Rookie pitchers can be key to betting games

May 1, 2001 10:39 AM

Some techniques have historically accumulated high merit on baseball handicappers’ value charts. Some elements and angles seem to work well enough to formulate wagering strategy and they are worth repeating early each season.

One extremely predictable area in this sport revolves around rookie pitchers. After all, if the same lineup stands until pitching is announced, it has special meaning. And if pitching changes can draw drastic alterations, this means even more.

To wager successfully, a high-win percentage is required to go against the money line. The answer could lie in these young hurlers.

Since baseball betting lines center upon money odds, they vary according to match-ups of starting pitchers. For a bettor, it is possible to maintain a high percentage by studying rookies on the mound.

Rookies tend to become more emotional than veteran performers. If a rookie throws successfully, he feels unbeatable. But, if he performs poorly, he could fear being sent back to the minors and press too hard.

So the betting angle centers around streaks. Young hurlers are extremely prone to these patterns, much more so than veterans. Support rookies going great guns and play against those who appear sour.

Some handicappers prefer to base evaluations on a gut feeling. They judge which rookies are in top form and which are not.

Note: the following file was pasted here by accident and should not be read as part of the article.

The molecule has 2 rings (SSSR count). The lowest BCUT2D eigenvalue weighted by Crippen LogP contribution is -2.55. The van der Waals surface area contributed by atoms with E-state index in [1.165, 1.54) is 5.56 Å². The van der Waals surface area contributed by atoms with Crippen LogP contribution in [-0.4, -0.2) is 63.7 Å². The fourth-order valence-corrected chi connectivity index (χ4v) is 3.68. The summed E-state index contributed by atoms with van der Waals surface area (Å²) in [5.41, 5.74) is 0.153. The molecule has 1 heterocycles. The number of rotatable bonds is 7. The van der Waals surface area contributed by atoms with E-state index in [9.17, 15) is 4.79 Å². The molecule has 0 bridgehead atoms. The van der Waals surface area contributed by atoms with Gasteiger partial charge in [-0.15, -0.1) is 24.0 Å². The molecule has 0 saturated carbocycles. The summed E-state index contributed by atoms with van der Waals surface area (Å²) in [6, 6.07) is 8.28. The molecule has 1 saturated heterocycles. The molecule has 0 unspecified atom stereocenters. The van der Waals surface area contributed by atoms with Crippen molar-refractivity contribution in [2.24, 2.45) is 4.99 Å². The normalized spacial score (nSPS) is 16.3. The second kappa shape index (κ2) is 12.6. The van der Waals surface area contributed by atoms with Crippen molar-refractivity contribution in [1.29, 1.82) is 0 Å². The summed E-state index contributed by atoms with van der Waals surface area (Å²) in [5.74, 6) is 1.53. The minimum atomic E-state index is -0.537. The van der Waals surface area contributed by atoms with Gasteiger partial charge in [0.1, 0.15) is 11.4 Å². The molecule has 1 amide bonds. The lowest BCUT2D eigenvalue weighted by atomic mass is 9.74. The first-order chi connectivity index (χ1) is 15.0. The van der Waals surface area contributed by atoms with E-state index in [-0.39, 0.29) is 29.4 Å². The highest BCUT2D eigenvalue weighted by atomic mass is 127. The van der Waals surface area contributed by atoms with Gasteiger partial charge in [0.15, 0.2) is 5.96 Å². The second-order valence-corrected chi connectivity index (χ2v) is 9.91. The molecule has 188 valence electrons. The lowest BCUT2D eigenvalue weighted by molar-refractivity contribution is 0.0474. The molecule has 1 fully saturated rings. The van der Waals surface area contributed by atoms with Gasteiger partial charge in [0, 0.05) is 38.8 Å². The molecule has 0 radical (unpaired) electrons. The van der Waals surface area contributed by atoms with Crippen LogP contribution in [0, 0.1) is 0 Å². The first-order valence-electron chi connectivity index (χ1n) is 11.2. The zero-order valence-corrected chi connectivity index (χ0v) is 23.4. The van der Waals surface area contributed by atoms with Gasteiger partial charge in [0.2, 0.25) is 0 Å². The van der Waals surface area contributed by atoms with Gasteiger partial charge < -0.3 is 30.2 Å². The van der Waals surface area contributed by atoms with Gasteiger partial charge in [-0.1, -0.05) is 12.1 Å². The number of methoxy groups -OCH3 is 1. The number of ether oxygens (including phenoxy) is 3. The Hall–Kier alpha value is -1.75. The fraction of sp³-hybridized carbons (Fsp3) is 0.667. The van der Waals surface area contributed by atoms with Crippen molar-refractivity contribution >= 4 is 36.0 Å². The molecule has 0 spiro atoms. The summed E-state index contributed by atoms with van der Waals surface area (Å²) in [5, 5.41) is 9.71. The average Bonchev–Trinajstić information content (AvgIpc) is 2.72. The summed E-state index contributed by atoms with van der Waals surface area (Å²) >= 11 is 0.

You might set up rules for qualifications. Consider a rookie favorably, and one to bet, if he tosses at least seven full innings, and gives up two runs or less.

A "bettable" rookie should be played every time he starts, until he is knocked out of the game before completing five innings. And, in that particular game, he must also have allowed more runs than innings pitched.

The rookie is a candidate to be bet against when he was not one of your bettable pitchers last time or has given up as many or more runs than number of innings pitched in his last outing. And he allowed more hits than innings pitched, or the total walks plus hits amounted to at least double the number of innings pitched.

When a rookie qualifies to be played against, it continues for every start until he hurls a complete-game victory, or until his pitching qualifies him as "bettable."

Rookies who perform poorly will not be around too long. But, between that time and until they return to the minors, there are good bets to be cashed. Some bettors set up parameters, as we have just done, while many handicap strictly through a knowledge of sports and personal judgment. In that approach, there is a never-ending search for information to aid the cause.

Currently, players to keep an eye on are Chris Reitsma of the Reds, C.C. Sabitha of the Indians and Christian Parker of the Yankees (DL, April 9th). Other things to look for when handicapping baseball teams include a set lineup. Constantly changing lineups and batting orders are signs of weakness.

Is the manager making the most of his batting order to get maximum results?

Does the manager make proper pitching changes?

Has the manager initiated changes for better or for worse?

How does the team you like hit the pitcher it is facing?

Is the key offensive player or "spark plug" hot or cold?

By scratching the surface in this manner, one can develop a definite grasp for teams and the game.